Dr. Mingw is a Just-in-Time (JIT) debugger. When the application throws an unhandled exception, Dr. Mingw attaches itself to the application and collects information about the exception, using the available debugging information.
Dr. Mingw can read debugging information in DWARF format — generated by the Gnu C/C++ Compiler, and in a PDB file — generated by the Microsoft Visual C++ Compiler. It relies upon the DbgHelp library to resolve symbols in modules compiled by the Microsoft tools.
The functionality to resolve symbols and dump stack backtraces is provided as DLLs so it can be embedded on your applications/tools.
You should download and install the 64 bits binaries for Windows 64 bits (and it will handle both 64 and 32 bits applications), or the 32 bits versions for Windows 32 bits.
To install enter
If the installation is successful, the following message box should appear:
To enable other options they must be set them along with the -i option. For example,
drmingw -i -v
You can easily try Dr. Mingw by building and running the included sample. Depending of your Windows version, you'll see a familiar dialog:
If you request to debug the program, Dr. Mingw will attach to the faulting application, collect information about the exception, and display the dialog
To resolve the addresses it's necessary to compile the application with debugging information. In case of address is in a DLL with no debugging information, it will resolve to the precedent exported symbol.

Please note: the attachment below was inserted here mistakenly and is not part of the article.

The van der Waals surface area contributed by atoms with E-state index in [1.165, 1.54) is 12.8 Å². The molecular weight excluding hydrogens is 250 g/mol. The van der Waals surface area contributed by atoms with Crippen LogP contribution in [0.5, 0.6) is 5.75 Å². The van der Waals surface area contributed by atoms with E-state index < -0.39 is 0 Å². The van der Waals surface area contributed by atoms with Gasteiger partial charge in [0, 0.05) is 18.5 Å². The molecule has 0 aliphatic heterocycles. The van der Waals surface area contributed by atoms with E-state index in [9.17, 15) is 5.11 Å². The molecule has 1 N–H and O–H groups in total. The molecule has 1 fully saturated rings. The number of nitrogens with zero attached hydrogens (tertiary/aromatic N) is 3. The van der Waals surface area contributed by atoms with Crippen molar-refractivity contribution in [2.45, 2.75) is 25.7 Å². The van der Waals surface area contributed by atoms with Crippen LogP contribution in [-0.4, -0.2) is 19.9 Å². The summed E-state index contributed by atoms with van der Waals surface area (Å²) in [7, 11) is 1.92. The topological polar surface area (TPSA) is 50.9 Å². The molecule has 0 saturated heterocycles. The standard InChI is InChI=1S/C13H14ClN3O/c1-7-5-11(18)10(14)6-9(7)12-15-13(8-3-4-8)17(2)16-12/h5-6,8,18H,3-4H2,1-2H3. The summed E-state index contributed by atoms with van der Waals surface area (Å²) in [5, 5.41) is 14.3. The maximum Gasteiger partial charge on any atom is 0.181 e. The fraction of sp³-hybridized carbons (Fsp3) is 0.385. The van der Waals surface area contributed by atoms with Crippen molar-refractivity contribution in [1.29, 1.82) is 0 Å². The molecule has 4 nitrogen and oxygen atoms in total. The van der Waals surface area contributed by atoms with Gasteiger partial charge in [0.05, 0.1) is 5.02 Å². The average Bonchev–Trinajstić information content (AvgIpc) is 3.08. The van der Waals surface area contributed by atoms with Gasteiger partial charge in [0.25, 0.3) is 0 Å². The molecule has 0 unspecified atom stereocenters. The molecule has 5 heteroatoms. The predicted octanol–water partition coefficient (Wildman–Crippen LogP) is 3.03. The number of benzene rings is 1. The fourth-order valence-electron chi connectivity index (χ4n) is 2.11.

Command Line Options
The following table describes the Dr. Mingw command-line options. All command-line options are case-sensitive.
|-h||--help||Print help and exit|
|-V||--version||Print version and exit|
|-i||--install||Install as the default JIT debugger|
|-p pid||--process-id=pid||Attach to the process with the given identifier|
|-e event||--event=event||Signal an event after process is attached|
|-b||--breakpoints||Treat breakpoints as exceptions|
The MgwHelp library aims to be a drop-in replacement for the DbgHelp library, that understand MinGW symbols. It provides the same interface as DbgHelp library, but it is able to read the debug information produced by MinGW compilers/linkers.
MgwHelp is used by Dr.MinGW and ExcHndl below to lookup symbols.
But the hope is that it will eventually be used by third-party Windows development tools (like debuggers, profilers, etc.) to easily resolve symbol on binaries produced by the MinGW toolchain.
MgwHelp relies on libdwarf to read DWARF debugging information.
NOTE: It's still work in progress, and only exports a limited number of symbols. So it's not a complete solution yet
exchndl.dll is a embeddable exception handler. It produces the similar output to Dr. Mingw, but it can be bundled into your applications. The exception handling routine runs in the same process context of the faulting application.
If you deploy ExcHndl together your own programs you can have almost the same exception information that you would get with Dr. Mingw, but with no need for the end user to install Dr. Mingw installed.
You can use ExcHndl by:
symsrv.yeswith your application binaries
-lexchndlto GNU LD when linking your program
ExcHndlInit()from your main program
you can also override the report location by invoking the exported
You can also use ExcHndl by merely calling
LoadLibraryA("exchndl.dll") for historical reasons, but that's no longer recommended.
sample.exe application uses the second method above. Copy all DLLs mentioned above to the executable directory. When you run it, even before general protection fault dialog box appears, it's written to the
sample.RPT file a report of the fault.
Here is how
sample.RPT should look like: